Tad probably had more freedom in the White House than any other President's child since then. The little boy was very fond of a tame goat and once when he was away with his mother, Mr. Lincoln wrote his wife: "Tell dear Tad that poor Nanny Goat is lost, and Mrs. Cuthbert and I are in distress about it. The day you left, Nanny was found resting herself and chewing her little cud on the middle of Tad's bed, but now she is gone. The gardner kept complaining that she destroyed the flowers till it was concluded to bring her down to the White House. This was done, and the second day she disappeared and has not been heard of since. This is the last we know of poor Nanny."
We can thus see that even in the midst of terrible care and worry over his country, President Lincoln found time to interest himself in what was dear to his little boy. The older son Robert was away at this time in college, but after he graduated he came home to take part in the war.
On the first day of January, 1863, President Lincoln signed his name to a very important paper about which he had been thinking for a long time. By this paper all the slaves in the United States were set free. When the news spread that this had been done, the whole country was greatly excited. Many of President Lincoln's best friends thought he was unwise. They said: "It is too early to set the slaves free." Afterwards, however, people came to see that it was the best thing possible, and that Lincoln had chosen the right time. The war raged on and news kept coming to Washington of one terrible battle after another. Sometimes it seemed as though one side would win, and sometimes the other. Then came the hard fight at Gettysburg, when the turning-point was reached.
The end of the war was now in sight. After that battle it was decided that the field where it had taken place should be made into a great cemetery. Soldiers who fell in the war, no matter on what side they had fought, should be buried there.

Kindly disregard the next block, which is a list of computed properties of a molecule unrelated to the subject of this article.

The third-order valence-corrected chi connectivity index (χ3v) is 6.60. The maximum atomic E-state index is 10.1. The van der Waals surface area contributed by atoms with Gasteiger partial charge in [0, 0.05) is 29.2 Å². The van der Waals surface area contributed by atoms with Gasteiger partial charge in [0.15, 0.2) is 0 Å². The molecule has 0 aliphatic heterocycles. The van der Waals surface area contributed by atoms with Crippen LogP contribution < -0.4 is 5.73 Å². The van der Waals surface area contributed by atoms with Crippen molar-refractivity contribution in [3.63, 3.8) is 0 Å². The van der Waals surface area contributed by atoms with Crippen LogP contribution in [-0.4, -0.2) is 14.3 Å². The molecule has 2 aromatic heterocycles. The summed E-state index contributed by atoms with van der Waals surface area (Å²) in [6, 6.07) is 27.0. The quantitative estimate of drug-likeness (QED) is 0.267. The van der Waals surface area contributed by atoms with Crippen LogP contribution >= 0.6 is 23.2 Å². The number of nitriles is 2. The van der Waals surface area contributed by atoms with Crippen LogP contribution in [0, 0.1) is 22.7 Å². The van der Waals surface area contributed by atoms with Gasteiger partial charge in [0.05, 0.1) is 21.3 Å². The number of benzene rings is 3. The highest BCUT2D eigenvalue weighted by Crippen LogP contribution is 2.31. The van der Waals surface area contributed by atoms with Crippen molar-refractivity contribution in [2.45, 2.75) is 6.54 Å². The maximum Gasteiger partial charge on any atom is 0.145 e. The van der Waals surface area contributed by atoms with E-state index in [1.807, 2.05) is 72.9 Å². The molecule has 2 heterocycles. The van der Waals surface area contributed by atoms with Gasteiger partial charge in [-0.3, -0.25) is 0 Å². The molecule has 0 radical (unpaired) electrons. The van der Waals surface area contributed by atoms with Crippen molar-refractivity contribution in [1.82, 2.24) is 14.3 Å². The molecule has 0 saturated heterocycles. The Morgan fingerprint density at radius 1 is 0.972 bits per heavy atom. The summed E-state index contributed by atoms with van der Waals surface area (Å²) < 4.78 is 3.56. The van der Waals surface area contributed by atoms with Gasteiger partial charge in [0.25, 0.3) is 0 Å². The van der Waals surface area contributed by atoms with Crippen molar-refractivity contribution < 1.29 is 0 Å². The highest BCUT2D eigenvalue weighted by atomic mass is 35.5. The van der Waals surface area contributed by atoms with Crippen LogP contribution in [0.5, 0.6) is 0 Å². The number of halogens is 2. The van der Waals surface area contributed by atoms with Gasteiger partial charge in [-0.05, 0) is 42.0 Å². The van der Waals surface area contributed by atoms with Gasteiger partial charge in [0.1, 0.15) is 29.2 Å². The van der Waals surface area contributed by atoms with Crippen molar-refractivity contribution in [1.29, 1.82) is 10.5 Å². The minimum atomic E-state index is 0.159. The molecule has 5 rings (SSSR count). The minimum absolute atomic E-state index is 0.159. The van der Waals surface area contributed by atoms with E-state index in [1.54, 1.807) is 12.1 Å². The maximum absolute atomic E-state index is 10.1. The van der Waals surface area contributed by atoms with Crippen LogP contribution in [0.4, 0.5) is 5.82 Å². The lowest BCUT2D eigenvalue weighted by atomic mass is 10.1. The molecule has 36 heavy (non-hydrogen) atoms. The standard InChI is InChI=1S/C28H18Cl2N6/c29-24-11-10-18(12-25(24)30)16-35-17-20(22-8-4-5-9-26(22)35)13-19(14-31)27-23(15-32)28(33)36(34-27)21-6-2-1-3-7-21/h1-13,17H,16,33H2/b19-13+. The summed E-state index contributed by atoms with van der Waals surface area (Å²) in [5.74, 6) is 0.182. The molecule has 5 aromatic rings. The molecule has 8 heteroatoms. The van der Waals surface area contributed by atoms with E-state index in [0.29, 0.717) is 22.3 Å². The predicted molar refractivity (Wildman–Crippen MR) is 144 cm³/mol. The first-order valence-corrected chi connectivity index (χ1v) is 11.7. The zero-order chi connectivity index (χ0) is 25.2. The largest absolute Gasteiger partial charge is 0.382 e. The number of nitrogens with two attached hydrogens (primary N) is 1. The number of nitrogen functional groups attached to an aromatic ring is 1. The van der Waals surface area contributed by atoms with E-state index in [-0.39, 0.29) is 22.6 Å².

A day was chosen on which the field of Gettysburg should be dedicated. Thousands of people from different parts of the country gathered there. William Everett, a great orator, was the chief speaker. For two hours the immense gathering before him listened in wonder. The grace of the man, the charm of his voice, the beauty of his words, all moved his listeners deeply, and when the speech came to an end, the applause was tremendous.
At last the people became quiet, and another speaker rose before them. It was President Lincoln, tall, thin, homely, ungraceful. Many of those present had never seen their President before. They were almost shocked at the difference between him and the elegant, polished William Everett. And now Lincoln began to speak.
His manner was awkward, but the first sentence was scarcely finished when there came a change. The eyes of the speaker began to burn with the fire of deep feeling. His voice became deep and powerful. His manner was no longer lacking in grace. He had forgotten himself in his message.
And his listeners? The words of the speaker were so simple, yet so strong, that they longed to do the bidding of this man who seemed to-day as one sent from God. Yes, their country must have a new birth of freedom and it should be through their unselfish devotion.
It was not strange, therefore, that when the speech came to an end there was no sound in that great gathering. The feeling was too deep. The silence spoke more strongly than the loudest applause could have done.
To-day the world looks upon the Gettysburg Address as one of the greatest speeches ever made. The boys and girls of America take delight in reciting it, and as they do so they think of Abraham Lincoln, the hero, the lover and savior of his country.
On the fourth of March, 1865, Lincoln was again made President, and on that day he made another wonderful speech which will be long remembered. He pled for good will towards all men, whether they had fought for or against their country, for more tender love toward the sick and sorrowing,—everything, in fact, that might bring about, "a just and lasting peace among ourselves, and with all Nations."